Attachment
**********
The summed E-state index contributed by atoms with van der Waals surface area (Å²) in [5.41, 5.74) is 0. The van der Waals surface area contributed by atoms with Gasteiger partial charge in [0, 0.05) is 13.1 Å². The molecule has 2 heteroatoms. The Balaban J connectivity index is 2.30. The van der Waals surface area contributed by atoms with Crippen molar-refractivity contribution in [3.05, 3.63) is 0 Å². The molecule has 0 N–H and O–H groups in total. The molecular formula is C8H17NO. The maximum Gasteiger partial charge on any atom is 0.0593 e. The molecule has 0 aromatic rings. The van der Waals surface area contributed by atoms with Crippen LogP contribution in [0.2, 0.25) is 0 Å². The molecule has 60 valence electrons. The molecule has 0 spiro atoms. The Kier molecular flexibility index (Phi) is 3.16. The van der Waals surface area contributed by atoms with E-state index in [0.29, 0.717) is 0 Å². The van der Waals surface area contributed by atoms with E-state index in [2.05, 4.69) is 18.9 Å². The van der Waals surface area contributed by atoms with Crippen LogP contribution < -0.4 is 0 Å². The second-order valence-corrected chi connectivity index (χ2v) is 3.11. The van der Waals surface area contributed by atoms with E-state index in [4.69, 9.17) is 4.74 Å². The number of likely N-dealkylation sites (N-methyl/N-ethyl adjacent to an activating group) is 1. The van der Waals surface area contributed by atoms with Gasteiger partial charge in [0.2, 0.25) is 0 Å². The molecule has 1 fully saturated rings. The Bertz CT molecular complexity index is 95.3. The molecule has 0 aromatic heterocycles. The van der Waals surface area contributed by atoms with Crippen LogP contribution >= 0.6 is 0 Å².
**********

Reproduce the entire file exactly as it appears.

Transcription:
The summed E-state index contributed by atoms with van der Waals surface area (Å²) in [5.41, 5.74) is 0. The van der Waals surface area contributed by atoms with Gasteiger partial charge in [0, 0.05) is 13.1 Å². The molecule has 2 heteroatoms. The Balaban J connectivity index is 2.30. The van der Waals surface area contributed by atoms with Crippen molar-refractivity contribution in [3.05, 3.63) is 0 Å². The molecule has 0 N–H and O–H groups in total. The molecular formula is C8H17NO. The maximum Gasteiger partial charge on any atom is 0.0593 e. The molecule has 0 aromatic rings. The van der Waals surface area contributed by atoms with Crippen LogP contribution in [0.2, 0.25) is 0 Å². The molecule has 60 valence electrons. The molecule has 0 spiro atoms. The Kier molecular flexibility index (Phi) is 3.16. The van der Waals surface area contributed by atoms with E-state index in [0.29, 0.717) is 0 Å². The van der Waals surface area contributed by atoms with E-state index in [2.05, 4.69) is 18.9 Å². The van der Waals surface area contributed by atoms with Crippen LogP contribution < -0.4 is 0 Å². The second-order valence-corrected chi connectivity index (χ2v) is 3.11. The van der Waals surface area contributed by atoms with E-state index in [4.69, 9.17) is 4.74 Å². The number of likely N-dealkylation sites (N-methyl/N-ethyl adjacent to an activating group) is 1. The van der Waals surface area contributed by atoms with Gasteiger partial charge in [0.2, 0.25) is 0 Å². The molecule has 1 fully saturated rings. The Bertz CT molecular complexity index is 95.3. The molecule has 0 aromatic heterocycles. The van der Waals surface area contributed by atoms with Crippen LogP contribution >= 0.6 is 0 Å².